This year’s technology-devoted Toy Fair 2011 conference and expo, Engage!, featured about 20 booths filled not so much with toys as . . . ideas. Or, rather, LCD screens with flashing bullet points and reps eager to discuss things like “Virtual Worlds Rights and Law” and “Virtual World Brand Development.” There was definitely less to play with on this level of the Center, but a lot more to conceptualize. The conference included six “tracks”: App Strategy and Development; Social Games, Casual MMO’s and Virtual Worlds; Digital Monetization Strategies; Business Strategies; Creative, Design and Development; and Gamification.
Brand expansion is nothing new; the trick now is how to extend characters and brands interactively. As relatively established as the virtual world concept is, and as much representation as it had at Engage!, the only born-a-book virtual world on display was “Dorothy of Oz,” an interactive virtual world commissioned from Dubit by Summertime Entertainment. Summertime is currently at work on CGI films derived more from the original L. Frank Baum books than from the 1939 film, and the Dubit representative talked enthusiastically about “bringing the classic book forward.” More recent book franchises are still navigating the best ways to bring their stories “forward.” Twilight, for example, launched a virtual world platform with Habbo in November 2009. This world had readers create avatars of themselves, socialize, and decorate virtual rooms with things like virtual Twilight posters—a prospect that seems a little too much like a recreation of what’s already available to the average American tween. To participate in the narrative itself seems more the province of virtual reality. Why hang virtual posters of Edward and Bella when you could be virtual Edward and Bella?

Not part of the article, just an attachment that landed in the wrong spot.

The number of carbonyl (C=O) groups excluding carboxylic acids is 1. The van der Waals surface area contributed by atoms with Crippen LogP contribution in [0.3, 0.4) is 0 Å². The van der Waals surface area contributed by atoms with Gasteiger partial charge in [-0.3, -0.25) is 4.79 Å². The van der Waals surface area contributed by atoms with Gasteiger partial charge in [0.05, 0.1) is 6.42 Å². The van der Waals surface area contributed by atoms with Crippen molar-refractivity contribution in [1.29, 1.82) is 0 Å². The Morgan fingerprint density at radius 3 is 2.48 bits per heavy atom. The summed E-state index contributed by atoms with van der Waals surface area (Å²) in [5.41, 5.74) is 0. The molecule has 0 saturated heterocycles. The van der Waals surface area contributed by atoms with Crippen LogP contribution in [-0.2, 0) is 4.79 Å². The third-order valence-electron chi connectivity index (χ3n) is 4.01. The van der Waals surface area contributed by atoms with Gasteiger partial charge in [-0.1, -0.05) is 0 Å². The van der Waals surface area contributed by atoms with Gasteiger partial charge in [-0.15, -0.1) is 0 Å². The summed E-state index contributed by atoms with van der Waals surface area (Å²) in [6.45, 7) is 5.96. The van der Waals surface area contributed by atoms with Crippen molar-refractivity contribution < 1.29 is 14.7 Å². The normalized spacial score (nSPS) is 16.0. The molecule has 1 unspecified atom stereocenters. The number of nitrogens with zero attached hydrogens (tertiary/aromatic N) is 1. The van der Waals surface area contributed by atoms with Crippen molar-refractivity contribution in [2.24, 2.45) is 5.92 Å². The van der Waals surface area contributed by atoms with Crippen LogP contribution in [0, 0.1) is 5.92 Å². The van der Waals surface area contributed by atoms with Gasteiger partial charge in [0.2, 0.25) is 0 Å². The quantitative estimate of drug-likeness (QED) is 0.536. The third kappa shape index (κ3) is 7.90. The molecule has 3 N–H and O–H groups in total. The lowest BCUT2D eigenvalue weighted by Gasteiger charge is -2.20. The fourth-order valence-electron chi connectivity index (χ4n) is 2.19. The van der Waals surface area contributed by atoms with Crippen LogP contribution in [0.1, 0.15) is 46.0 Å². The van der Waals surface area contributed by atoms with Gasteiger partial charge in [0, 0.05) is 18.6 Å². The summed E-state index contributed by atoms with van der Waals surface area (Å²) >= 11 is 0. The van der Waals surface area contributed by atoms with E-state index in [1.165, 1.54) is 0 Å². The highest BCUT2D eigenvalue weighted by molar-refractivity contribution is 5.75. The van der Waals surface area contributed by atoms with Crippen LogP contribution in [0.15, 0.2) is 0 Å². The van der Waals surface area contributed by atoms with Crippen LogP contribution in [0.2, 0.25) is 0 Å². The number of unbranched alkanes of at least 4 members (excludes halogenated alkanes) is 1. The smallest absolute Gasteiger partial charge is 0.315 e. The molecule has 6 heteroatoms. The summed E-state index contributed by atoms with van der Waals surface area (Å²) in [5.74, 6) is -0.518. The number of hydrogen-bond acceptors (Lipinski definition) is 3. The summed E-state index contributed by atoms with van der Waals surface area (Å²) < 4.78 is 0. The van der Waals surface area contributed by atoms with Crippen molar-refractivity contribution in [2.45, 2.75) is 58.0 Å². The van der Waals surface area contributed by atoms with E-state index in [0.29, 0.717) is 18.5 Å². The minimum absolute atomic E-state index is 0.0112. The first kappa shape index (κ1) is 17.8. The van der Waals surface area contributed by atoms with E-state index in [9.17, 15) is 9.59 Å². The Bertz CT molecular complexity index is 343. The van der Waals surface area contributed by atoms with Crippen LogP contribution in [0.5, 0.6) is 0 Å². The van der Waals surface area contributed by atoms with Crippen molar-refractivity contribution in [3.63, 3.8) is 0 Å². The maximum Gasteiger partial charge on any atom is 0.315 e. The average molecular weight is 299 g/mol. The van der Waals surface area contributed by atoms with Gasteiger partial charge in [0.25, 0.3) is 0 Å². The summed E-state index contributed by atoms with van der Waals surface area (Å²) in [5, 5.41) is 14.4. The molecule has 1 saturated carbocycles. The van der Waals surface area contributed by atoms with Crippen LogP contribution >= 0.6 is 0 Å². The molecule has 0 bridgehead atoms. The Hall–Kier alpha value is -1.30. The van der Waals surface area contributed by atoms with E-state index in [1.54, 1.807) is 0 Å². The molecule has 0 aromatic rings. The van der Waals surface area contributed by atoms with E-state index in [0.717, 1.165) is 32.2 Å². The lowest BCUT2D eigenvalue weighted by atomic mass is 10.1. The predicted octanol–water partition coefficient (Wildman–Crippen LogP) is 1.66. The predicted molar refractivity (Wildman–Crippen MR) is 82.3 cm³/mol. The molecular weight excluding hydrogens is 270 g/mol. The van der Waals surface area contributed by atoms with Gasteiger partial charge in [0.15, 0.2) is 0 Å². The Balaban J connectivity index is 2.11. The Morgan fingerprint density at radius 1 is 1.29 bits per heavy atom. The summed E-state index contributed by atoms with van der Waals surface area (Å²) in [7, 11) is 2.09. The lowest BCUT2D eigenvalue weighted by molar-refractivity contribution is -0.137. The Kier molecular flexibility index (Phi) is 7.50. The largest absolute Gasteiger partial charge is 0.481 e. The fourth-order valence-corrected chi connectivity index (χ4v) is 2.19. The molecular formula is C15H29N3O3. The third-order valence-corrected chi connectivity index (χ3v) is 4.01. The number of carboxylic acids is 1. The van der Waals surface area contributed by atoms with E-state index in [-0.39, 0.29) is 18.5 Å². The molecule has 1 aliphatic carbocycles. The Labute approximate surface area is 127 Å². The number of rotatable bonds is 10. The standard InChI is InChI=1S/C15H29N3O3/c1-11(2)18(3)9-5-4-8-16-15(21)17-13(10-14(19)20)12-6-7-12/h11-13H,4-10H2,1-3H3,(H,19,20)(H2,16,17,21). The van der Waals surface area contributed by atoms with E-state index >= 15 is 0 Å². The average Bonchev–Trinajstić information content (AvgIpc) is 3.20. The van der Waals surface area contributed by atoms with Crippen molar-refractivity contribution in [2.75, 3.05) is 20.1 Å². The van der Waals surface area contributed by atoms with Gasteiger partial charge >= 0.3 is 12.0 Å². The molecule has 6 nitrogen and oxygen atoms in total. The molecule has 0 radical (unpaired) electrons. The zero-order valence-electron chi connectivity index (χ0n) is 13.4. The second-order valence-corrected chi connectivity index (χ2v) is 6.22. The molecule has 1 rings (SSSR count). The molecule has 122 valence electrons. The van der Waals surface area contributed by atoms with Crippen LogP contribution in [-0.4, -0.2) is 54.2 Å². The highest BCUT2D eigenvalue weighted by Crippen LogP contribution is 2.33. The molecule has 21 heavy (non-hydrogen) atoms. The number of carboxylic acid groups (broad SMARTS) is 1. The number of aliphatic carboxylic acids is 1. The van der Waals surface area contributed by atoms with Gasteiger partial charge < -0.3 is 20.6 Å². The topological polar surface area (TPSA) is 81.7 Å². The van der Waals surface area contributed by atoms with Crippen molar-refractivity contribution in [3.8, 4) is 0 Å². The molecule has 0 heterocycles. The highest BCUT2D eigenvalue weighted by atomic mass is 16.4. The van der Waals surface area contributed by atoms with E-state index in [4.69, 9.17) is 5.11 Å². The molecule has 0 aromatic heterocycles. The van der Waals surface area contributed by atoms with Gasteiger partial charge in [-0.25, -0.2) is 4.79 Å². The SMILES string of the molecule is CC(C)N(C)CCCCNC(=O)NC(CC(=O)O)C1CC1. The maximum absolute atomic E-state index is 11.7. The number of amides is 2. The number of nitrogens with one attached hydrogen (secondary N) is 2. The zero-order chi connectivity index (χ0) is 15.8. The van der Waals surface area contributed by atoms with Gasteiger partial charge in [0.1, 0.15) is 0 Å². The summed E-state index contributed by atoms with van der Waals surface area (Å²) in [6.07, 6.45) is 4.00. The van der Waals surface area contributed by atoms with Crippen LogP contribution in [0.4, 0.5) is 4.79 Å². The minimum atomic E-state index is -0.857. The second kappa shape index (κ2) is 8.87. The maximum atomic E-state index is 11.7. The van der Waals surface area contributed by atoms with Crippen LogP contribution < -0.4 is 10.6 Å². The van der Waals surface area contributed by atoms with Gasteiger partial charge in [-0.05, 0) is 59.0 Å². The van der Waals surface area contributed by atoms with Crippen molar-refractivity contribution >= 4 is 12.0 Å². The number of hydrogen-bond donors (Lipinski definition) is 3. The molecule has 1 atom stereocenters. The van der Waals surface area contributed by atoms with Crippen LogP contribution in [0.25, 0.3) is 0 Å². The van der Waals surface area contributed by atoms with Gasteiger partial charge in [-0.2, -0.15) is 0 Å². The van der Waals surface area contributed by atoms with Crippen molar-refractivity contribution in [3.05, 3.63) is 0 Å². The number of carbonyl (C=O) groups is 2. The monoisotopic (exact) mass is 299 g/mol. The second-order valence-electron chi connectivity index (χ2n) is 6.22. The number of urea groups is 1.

Which leads to rights. Say you do license your character and shell out the bucks for a virtual world/RPG platform—what’s in place to protect your intellectual property even as you’re letting fans manipulate the story? Intellectual property law firm Pillsbury has 36 lawyers discussing these questions at its Virtual World Law Blog.
Virtual Piggy, creation of Moggle, Inc., and officially launched on February 14, 2011, was the belle of the Engage! ball. Virtual Piggy is a rigorously COPPA-compliant online payment processing system with parental permission built in, and it’s a low-friction, squeaky-clean-legal way to reach young shoppers: kids do the choosing and “buying,” but all information collected is the parent’s. How this could look in practice: I’m a 13-year-old girl who got an eReader for my birthday and am now devouring paranormal amounts of YA fantasy romance. My dad puts my allowance (from his credit card/bank account) into my Virtual Piggy account every month; he also controls which sites I’m allowed to buy from. Next time I find a new book I havehaveHAVE to have from a participating online vendor, I click “purchase” using my Virtual Piggy the way an adult would use a credit card. A message then gets sent to my dad’s phone showing him what I want to buy next to two big buttons: “Accept Purchase” or “Reject Purchase.” Hopefully for my ravenous romantic appetite and Publisher X, dad clicks “Accept.”